H. Freeman Matthews

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H. Freeman Matthews
H. Freeman Matthews 1956.jpg
H. Freeman Matthews in the Netherlands in 1956
United States Ambassador to Austria
In office
September 4, 1957 – May 25, 1962
Preceded byLlewellyn Thompson
Succeeded byJames Williams Riddleberger
United States Ambassador to the Netherlands
In office
November 25, 1953 – June 11, 1957
Preceded bySelden Chapin
Succeeded byPhilip Young
United States Ambassador to Sweden
In office
December 5, 1947 – May 24, 1950
Preceded byLouis G. Dreyfus, Jr.
Succeeded byW. Walton Butterworth
Personal details
Born(1899-05-26)May 26, 1899
Baltimore, Maryland
DiedOctober 19, 1986(1986-10-19) (aged 87)
Washington, D.C.
OccupationDiplomat

Harrison Freeman Matthews (May 26, 1899 – October 19, 1986) was a career American diplomat who served as Ambassador to three European countries.

Life and career[edit]

H. Freeman "Doc" Matthews was born in Baltimore, Maryland on May 26, 1899. He served in the United States Navy during World War I, and received bachelor's (1921) and master's (1922) degrees from Princeton University. From 1922 to 1923 he studied at the Ecole Libre des Sciences Politiques, in Paris, France.[1]

Matthews became a career employee of the United States Department of State, and his assignments included secretary positions in Budapest (1924 to 1926)[2] and Bogotá (1926 to 1929).[3] From 1930 to 1933 he served at the State Department as Deputy Chief of the Latin American Affairs Division.[4] In 1933, Matthews moved to a secretary position in Havana, Cuba, where he served until 1937.[5] He occupied a similar position in Paris, France from 1937 to 1940, and was the consul there from 1938 to 1940. During 1939 he was acting Ambassador to Spain.[6][7]

From 1940 to 1941 he was First Secretary in the U.S. embassy to France during the Vichy French government.[8][9] From 1941 to 1943 he was counselor at the American embassy in London, England.[10]

From 1943 to 1947, he served again at the State Department, assigned as Chief of the European Affairs Division and Director of the Office of European Affairs.[11][12] Matthews was Ambassador to Sweden from 1947 to 1950.[13][14] From 1950 to 1953, he served as Deputy Undersecretary of State.[15] He was acting Secretary of State for the one day between the departure of Dean Acheson and the swearing in of John Foster Dulles.[16]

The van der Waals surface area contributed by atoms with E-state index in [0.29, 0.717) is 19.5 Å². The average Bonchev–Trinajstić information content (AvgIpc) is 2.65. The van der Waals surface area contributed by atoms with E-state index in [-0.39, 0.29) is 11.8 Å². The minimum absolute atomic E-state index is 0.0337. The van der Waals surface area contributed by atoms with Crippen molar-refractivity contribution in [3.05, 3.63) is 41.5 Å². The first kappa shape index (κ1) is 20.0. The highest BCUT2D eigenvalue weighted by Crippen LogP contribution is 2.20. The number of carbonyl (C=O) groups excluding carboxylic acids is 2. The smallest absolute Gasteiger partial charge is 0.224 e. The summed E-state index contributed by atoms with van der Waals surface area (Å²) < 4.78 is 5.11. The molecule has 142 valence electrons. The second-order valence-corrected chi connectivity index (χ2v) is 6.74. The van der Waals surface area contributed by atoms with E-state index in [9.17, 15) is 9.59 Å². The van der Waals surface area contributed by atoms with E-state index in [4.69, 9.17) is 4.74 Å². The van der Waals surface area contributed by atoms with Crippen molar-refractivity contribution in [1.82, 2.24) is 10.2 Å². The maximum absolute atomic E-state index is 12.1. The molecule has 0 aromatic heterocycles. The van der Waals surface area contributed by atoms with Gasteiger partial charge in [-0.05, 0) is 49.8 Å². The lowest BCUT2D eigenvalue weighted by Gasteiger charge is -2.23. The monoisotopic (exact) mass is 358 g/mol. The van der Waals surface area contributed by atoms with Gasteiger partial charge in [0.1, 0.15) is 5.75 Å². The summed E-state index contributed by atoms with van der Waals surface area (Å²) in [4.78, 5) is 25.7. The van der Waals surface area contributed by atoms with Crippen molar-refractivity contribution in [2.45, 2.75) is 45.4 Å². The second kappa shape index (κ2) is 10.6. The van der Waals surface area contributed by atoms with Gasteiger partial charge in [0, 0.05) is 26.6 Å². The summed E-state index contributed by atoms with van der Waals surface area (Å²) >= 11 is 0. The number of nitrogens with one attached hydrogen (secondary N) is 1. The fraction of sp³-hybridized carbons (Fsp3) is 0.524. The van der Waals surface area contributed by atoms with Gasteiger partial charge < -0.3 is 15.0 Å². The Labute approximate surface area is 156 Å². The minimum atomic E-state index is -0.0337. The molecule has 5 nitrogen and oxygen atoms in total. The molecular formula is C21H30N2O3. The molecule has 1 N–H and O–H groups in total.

In 1953, Matthews was appointed Ambassador to the Netherlands, and he remained in this post until 1957.[17] He was Ambassador to Austria from 1957 until his 1962 retirement.[18]

Matthews died in Washington, D.C. on October 19, 1986.[19] He is buried at Friends Cemetery in Baltimore.[20]

His son, H. Freeman Matthews, Jr. (December 31, 1927 – July 26, 2006) was also a career diplomat.[21]

References[edit]

  1. ^ U.S. Government Printing Office, The Biographic Register, 1958, page 468
  2. ^ Baltimore Sun, An Engagement Of Interest: Miss Elizabeth R. Luke Will Wed Mr. H. Freeman Matthews September 15 At Tarrytown, N.Y., August 30, 1925
  3. ^ New York Times, American Envoy Flies to Take Bogota Post, January 23, 1930
  4. ^ Bernard J. Reis, False Security: The Betrayal of the American Investor, 1937, page 106
  5. ^ J.D. Phillips, New York Times, Cuban Terrorists Warn U.S. Envoy, May 29, 1934
  6. ^ New York Times, Matthews Visits Madrid: U.S. Charge d'Affaires Praises Condition of Embassy, April 30, 1939
  7. ^ Marquis Who's Who, Who's Who in Government, Volume 1, 1958, page 326
  8. ^ New York Times, Petain Entertains Matthews, November 12, 1941
  9. ^ Chicago Tribune, U.S. Ambassador Confers With Petain, Darlan, July 20, 1941
  10. ^ Chicago Tribune, Baltimore Man to Become U.S. Counselor in Britain, December 6, 1941
  11. ^ Christian Science Monitor, Matthews to Head European Division, July 14, 1943
  12. ^ U.S. Government Printing Office, Biographic Register, 1951, page 1
  13. ^ Christian Science Monitor, Envoy Nominee Backed, July 19, 1947
  14. ^ New York Times, New Matthews Post Seen: Envoy to Sweden Expected to Get High Position in Washington, April 29, 1950
  15. ^ https://history.state.gov/historicaldocuments/frus1952-54v08/persons
  16. ^ New York Times, Interim Secretary of State May Serve for Few Hours, January 17, 1953
  17. ^ Baltimore Sun, H. F. Matthews, Of Baltimore, Made Ambassador To Holland, October 2, 1953
  18. ^ New York Times, Envoys to Austria, Ivory Coast And Trinidad Are Designated, October 4, 1962
  19. ^ New York Times, H. Freeman Matthews, Diplomat Since 1920s, October 21, 1986
  20. ^ Emil Erick Hoopes, Christina Hoopes, A Record of Interments at the Friends Burial Ground, Baltimore, Maryland, 1996, page 38
  21. ^ Dennis Hevesi, New York Times, H. Freeman Matthews Jr., 78, Who Worked on Camp David Accords, Dies, July 26, 2006

External links[edit]

Diplomatic posts
Preceded by
Louis G. Dreyfus, Jr.
United States Ambassador to Sweden
September 20, 1947 – May 24, 1950
Succeeded by
W. Walton Butterworth
Preceded by
Selden Chapin
United States Ambassador to the Netherlands
November 25, 1953 – June 11, 1957
Succeeded by
Philip Young
Preceded by
Llewellyn Thompson
United States Ambassador to Austria
August 5, 1957 – May 25, 1962
Succeeded by
James W. Riddleberger